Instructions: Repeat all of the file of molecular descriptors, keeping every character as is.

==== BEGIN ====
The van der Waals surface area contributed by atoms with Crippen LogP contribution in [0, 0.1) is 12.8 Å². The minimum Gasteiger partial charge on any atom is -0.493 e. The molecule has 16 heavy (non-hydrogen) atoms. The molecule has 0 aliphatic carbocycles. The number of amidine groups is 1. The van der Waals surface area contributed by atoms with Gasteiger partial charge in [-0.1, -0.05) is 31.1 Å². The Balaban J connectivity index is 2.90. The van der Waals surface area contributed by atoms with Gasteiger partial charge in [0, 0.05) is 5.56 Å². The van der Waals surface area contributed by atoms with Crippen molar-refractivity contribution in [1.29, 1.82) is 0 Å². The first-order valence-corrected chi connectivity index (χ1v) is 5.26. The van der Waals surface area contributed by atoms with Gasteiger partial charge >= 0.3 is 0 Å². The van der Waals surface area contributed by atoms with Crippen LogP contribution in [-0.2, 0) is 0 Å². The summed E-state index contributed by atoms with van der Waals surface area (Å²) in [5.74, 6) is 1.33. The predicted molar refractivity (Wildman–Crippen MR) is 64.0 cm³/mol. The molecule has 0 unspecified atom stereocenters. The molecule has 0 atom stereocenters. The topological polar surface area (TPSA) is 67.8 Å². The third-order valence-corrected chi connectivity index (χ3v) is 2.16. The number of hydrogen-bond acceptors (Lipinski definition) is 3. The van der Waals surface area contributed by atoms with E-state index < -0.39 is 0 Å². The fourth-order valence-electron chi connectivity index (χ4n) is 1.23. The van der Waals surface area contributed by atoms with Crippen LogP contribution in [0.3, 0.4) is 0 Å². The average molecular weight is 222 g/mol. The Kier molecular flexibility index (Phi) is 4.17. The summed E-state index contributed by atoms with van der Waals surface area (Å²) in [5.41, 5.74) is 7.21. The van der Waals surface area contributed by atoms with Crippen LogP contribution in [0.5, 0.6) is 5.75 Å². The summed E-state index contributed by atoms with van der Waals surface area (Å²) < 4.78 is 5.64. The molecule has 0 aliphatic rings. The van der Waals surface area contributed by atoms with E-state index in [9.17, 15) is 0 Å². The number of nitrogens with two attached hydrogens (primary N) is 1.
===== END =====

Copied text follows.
The van der Waals surface area contributed by atoms with Crippen LogP contribution in [0, 0.1) is 12.8 Å². The minimum Gasteiger partial charge on any atom is -0.493 e. The molecule has 16 heavy (non-hydrogen) atoms. The molecule has 0 aliphatic carbocycles. The number of amidine groups is 1. The van der Waals surface area contributed by atoms with Gasteiger partial charge in [-0.1, -0.05) is 31.1 Å². The Balaban J connectivity index is 2.90. The van der Waals surface area contributed by atoms with Gasteiger partial charge in [0, 0.05) is 5.56 Å². The van der Waals surface area contributed by atoms with Crippen molar-refractivity contribution in [1.29, 1.82) is 0 Å². The first-order valence-corrected chi connectivity index (χ1v) is 5.26. The van der Waals surface area contributed by atoms with Gasteiger partial charge >= 0.3 is 0 Å². The van der Waals surface area contributed by atoms with Crippen LogP contribution in [-0.2, 0) is 0 Å². The summed E-state index contributed by atoms with van der Waals surface area (Å²) in [5.74, 6) is 1.33. The predicted molar refractivity (Wildman–Crippen MR) is 64.0 cm³/mol. The molecule has 0 unspecified atom stereocenters. The molecule has 0 atom stereocenters. The topological polar surface area (TPSA) is 67.8 Å². The third-order valence-corrected chi connectivity index (χ3v) is 2.16. The number of hydrogen-bond acceptors (Lipinski definition) is 3. The van der Waals surface area contributed by atoms with E-state index < -0.39 is 0 Å². The fourth-order valence-electron chi connectivity index (χ4n) is 1.23. The van der Waals surface area contributed by atoms with Crippen LogP contribution in [0.3, 0.4) is 0 Å². The average molecular weight is 222 g/mol. The Kier molecular flexibility index (Phi) is 4.17. The summed E-state index contributed by atoms with van der Waals surface area (Å²) in [5.41, 5.74) is 7.21. The van der Waals surface area contributed by atoms with Crippen LogP contribution in [0.5, 0.6) is 5.75 Å². The summed E-state index contributed by atoms with van der Waals surface area (Å²) < 4.78 is 5.64. The molecule has 0 aliphatic rings. The van der Waals surface area contributed by atoms with E-state index in [9.17, 15) is 0 Å². The number of nitrogens with two attached hydrogens (primary N) is 1.